The Case for Trading A Russian Arms Dealer for Griner, Whelan

Brittney, Griner, Viktor, Bout, Paul, Whelan, jail

With basketball superstar Brittney Griner having faced yet another day in Russian court, pressure has mounted in Washington to sway President Joe Biden‘s administration to offer the release of convicted Russian arms dealer Viktor Bout in exchange for her freedom and that of another detained U.S. citizen, suspected spy Paul Whelan.

CNN reported Wednesday that Biden was now backing such an exchange, citing people briefed on the matter. Secretary Antony Blinken confirmed shortly after that Washington had offered Moscow a “substantial proposal” for Whelan and Griner’s freedom weeks ago with Biden’s approval.

Multiple sources, including those familiar with such cases as well as those directly tied to the fates of these these individuals, explained to Newsweek why a trade involving the trio should be made.

“The obvious answer is a Whelan/Griner for Bout trade,” a source who has worked successfully on numerous foreign detention cases of U.S. citizens and wished to remain anonymous told Newsweek.

Though the swap may seem controversial on its face, the source said there was support from officers of the court involved in the case. Chief among them is Shira A. Scheindlin, the federal judge who in 2012 sentenced Bout to 25 years, as the result of a U.S. sting operation that tricked him into selling anti-aircraft missiles to individuals paid by the Drug Enforcement Administration to pose as members of an outlawed Colombian militant group in 2008.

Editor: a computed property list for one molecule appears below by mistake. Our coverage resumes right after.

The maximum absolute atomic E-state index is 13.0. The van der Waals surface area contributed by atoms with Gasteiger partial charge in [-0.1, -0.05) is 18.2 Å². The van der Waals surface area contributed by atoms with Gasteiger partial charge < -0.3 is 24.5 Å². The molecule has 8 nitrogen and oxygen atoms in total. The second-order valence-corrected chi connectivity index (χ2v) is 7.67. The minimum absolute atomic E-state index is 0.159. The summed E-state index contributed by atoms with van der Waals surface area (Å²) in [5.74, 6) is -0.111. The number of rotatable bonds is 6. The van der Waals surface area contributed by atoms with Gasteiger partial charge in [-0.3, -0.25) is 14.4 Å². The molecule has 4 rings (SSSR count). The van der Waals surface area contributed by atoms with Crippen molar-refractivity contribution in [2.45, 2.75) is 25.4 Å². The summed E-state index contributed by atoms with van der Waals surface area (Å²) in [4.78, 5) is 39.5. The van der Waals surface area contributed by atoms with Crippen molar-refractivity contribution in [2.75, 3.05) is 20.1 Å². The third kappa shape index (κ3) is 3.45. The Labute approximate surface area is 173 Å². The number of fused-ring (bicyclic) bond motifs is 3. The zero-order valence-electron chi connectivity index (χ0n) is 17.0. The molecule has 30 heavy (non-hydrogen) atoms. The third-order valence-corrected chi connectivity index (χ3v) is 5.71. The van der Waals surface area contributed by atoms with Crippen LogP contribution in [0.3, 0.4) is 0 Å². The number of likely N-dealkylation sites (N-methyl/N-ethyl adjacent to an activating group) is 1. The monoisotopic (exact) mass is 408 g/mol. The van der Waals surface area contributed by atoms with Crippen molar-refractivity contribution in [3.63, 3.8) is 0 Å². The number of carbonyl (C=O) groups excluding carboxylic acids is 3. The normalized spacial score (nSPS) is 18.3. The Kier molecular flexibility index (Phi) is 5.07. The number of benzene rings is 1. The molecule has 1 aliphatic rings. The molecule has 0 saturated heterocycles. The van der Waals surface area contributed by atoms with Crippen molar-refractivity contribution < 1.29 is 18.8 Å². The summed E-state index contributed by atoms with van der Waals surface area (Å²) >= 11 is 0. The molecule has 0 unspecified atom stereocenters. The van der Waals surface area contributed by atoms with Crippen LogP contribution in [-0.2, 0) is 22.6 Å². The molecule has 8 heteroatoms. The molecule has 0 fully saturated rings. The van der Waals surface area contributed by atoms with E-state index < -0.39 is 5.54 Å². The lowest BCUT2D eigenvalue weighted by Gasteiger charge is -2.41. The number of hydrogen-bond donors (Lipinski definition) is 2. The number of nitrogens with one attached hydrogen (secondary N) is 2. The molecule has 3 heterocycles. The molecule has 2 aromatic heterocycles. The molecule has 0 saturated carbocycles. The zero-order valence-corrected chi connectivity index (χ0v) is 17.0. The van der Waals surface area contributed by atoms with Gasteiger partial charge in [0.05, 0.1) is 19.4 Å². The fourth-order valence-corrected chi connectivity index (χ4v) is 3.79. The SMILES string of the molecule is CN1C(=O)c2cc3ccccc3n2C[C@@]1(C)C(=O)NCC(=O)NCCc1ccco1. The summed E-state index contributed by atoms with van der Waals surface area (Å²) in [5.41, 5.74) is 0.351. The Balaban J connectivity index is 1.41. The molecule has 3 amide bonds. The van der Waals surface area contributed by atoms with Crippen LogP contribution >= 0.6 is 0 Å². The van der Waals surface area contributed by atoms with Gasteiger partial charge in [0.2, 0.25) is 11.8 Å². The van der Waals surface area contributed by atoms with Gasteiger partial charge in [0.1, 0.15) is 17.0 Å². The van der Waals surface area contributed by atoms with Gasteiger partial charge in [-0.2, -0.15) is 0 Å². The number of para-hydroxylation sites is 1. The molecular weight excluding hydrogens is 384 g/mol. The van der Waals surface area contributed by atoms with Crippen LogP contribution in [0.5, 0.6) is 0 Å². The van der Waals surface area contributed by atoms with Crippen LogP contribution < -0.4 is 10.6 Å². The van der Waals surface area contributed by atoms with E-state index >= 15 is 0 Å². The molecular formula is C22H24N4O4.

“There is built-in political cover in that Bout’s sentencing judge believes he has done enough time,” the source said. “We’d be getting 13 years off Paul Whelan’s sentence, plus the years we get off Brittney’s, and the Russians would get about six off Bout’s. It’s time to clear the decks and bring our people home.”

Scheindlin, for her part, said she’d “absolutely” back the deal, telling Newsweek that Bout had “served a long time already,” especially given the fact that the sentence she gave him was the mandatory minimum for the charges he faced, and that she “never thought it was a fair sentence” to begin with.

Whelan, a former police officer and member of the U.S. Marine Corps, was arrested in Russia in 2018 on charges of espionage and sentenced to 16 years in prison. Griner, who counts two Olympic gold medals and a WNBA championship among her accolades, was arrested in February for carrying outlawed hashish in vape cartridges as she entered the country to play in the Russian Women’s Basketball Premier League.

The U.S. considers…

Click Here to Read the Full Original Article at Newsweek…